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I Which ψ do I use for the Expectation Value ?

  1. Feb 27, 2017 #1
    I have to calculate the Expectation Value of an Energy Eigenstate : < En >
    The integral is ∫ ψ* En ψ dx

    I have :
    A ) ψ = √L/2 sin nπx/L , a single standing wave of the wave function
    B ) ψ = BsinBcosD , the wave function of the particle
    C ) ψ = ΣCn ψn = C , sum of all the standing waves

    Which ψ do I use ? Why ? What's wrong with using the other two ?
     
  2. jcsd
  3. Feb 27, 2017 #2

    PeterDonis

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    Staff: Mentor

    The short answer is, whichever one corresponds to the energy eigenstate you are trying to calculate the expectation value of. But first you need to explain where you are getting these three functions from. What is the physical situation you are asking about? An electron in an atom? A free particle? What?
     
  4. Feb 28, 2017 #3

    Demystifier

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    In other words, wave function is contextual.
     
  5. Feb 28, 2017 #4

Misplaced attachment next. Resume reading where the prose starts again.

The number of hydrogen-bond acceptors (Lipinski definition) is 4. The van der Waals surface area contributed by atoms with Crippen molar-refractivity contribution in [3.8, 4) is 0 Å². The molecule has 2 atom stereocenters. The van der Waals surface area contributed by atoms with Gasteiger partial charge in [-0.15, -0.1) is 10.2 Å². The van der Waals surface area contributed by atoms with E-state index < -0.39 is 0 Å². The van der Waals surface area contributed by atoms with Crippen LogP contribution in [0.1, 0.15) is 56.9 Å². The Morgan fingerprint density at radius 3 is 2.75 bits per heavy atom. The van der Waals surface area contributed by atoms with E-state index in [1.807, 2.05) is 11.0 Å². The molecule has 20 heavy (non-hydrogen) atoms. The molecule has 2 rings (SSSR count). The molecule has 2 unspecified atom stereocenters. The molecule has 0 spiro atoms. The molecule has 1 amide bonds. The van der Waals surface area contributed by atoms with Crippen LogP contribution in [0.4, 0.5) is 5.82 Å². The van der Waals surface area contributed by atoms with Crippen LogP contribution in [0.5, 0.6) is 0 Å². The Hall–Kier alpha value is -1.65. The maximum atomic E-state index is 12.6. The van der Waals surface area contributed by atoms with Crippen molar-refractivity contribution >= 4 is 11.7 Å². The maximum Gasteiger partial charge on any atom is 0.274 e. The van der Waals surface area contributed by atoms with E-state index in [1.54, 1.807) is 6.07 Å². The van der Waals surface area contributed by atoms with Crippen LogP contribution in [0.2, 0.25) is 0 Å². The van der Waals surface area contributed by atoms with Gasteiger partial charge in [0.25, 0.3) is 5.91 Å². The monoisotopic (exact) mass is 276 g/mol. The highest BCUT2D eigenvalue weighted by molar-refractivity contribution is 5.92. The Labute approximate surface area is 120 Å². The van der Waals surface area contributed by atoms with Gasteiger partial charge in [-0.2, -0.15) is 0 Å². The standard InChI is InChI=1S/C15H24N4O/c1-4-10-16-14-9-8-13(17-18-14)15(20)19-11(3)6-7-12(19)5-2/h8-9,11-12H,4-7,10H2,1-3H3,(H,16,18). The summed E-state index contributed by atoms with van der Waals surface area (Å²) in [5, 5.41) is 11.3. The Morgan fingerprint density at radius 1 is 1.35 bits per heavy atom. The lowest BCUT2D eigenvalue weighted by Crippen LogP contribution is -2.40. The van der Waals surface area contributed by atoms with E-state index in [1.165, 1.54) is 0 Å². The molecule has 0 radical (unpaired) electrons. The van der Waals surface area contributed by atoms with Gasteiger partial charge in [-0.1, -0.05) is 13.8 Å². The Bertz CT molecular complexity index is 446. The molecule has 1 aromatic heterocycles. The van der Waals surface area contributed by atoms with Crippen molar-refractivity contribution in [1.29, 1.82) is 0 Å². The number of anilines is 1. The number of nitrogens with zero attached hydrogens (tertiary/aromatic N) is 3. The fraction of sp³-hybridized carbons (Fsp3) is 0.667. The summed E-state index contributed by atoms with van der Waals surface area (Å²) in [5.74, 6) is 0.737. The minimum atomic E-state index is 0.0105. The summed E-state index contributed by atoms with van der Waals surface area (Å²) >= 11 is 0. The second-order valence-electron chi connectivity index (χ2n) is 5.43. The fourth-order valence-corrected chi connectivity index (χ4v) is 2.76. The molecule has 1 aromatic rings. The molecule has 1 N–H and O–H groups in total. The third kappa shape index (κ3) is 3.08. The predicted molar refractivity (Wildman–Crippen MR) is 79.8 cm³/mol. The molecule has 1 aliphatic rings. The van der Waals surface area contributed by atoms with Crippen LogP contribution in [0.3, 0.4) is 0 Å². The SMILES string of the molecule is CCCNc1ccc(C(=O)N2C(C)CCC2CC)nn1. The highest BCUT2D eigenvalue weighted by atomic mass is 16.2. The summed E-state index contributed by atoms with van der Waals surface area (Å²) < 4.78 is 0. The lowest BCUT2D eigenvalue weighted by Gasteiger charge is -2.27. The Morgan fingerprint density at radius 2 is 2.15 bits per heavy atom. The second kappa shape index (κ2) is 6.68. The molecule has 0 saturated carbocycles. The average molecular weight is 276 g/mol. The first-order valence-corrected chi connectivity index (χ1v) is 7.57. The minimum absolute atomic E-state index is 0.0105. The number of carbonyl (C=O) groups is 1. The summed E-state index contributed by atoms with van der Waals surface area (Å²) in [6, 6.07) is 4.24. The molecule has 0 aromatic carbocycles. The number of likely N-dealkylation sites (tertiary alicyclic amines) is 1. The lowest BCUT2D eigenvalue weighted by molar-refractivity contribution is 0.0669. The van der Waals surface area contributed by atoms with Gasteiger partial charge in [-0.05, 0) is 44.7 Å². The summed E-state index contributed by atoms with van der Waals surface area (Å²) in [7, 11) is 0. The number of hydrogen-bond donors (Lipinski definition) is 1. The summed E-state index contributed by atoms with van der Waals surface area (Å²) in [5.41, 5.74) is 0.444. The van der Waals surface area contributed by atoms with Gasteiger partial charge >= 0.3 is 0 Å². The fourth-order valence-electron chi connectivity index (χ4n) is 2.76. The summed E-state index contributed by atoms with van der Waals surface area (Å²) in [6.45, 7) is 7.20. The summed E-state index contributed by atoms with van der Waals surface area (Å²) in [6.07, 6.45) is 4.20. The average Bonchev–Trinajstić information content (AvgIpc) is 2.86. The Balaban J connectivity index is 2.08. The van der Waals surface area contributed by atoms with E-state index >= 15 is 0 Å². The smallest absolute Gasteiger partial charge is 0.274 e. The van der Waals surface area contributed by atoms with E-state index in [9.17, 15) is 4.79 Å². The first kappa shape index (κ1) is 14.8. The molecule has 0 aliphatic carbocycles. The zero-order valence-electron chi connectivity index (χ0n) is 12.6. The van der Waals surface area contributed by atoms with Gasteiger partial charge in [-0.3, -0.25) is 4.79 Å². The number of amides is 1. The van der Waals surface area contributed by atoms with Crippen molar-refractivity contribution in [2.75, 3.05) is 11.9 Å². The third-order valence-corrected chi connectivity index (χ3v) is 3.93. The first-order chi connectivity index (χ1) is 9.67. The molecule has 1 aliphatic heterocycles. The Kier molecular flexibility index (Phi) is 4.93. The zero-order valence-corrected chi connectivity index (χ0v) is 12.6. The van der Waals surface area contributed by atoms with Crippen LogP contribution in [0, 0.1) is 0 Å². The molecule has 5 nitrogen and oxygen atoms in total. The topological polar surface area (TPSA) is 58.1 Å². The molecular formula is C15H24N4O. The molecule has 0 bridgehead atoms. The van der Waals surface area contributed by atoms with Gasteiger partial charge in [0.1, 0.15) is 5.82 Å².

kith

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    That's not the correct terminology. There is no expectation value "of a state" but only an expectation value of a physical quantity (like energy, position, momentum, spin).

    If you calculate the expectation value of energy, you know what to expect in the lab if you repeat the same measurement many times and average over the outcomes. What do I mean with "the same" in this sentence? You need to measure the same physical quantity (energy in this case) and you need to make sure that the system is in the same state [itex]\psi[/itex] for all measurements. So of course, the expectation value of a physical quantity depends on which state [itex]\psi[/itex] your system is in.

    The expectation value of energy is often denoted as [itex] \langle H \rangle_{\psi}[/itex] where [itex]H[/itex] stands for the energy operator. Your notation [itex] \langle E_n \rangle[/itex] doesn't make sense, because it specifies only the state (which is [itex]E_n[/itex]) but not the physical quantity of which you want to calculate the expectation value. You may say that it is obvious that you want to calculate the expectation value of energy but we could as well calculate the expectation value of position for your state [itex]E_n[/itex], which would read like this: [itex]\langle X \rangle_{E_n}[/itex].

    This formula is only correct if ψ is an energy eigenstate. Where does the formula come from? Has it been derived? Please give context and state your knowledge level.
     
    Last edited: Feb 28, 2017
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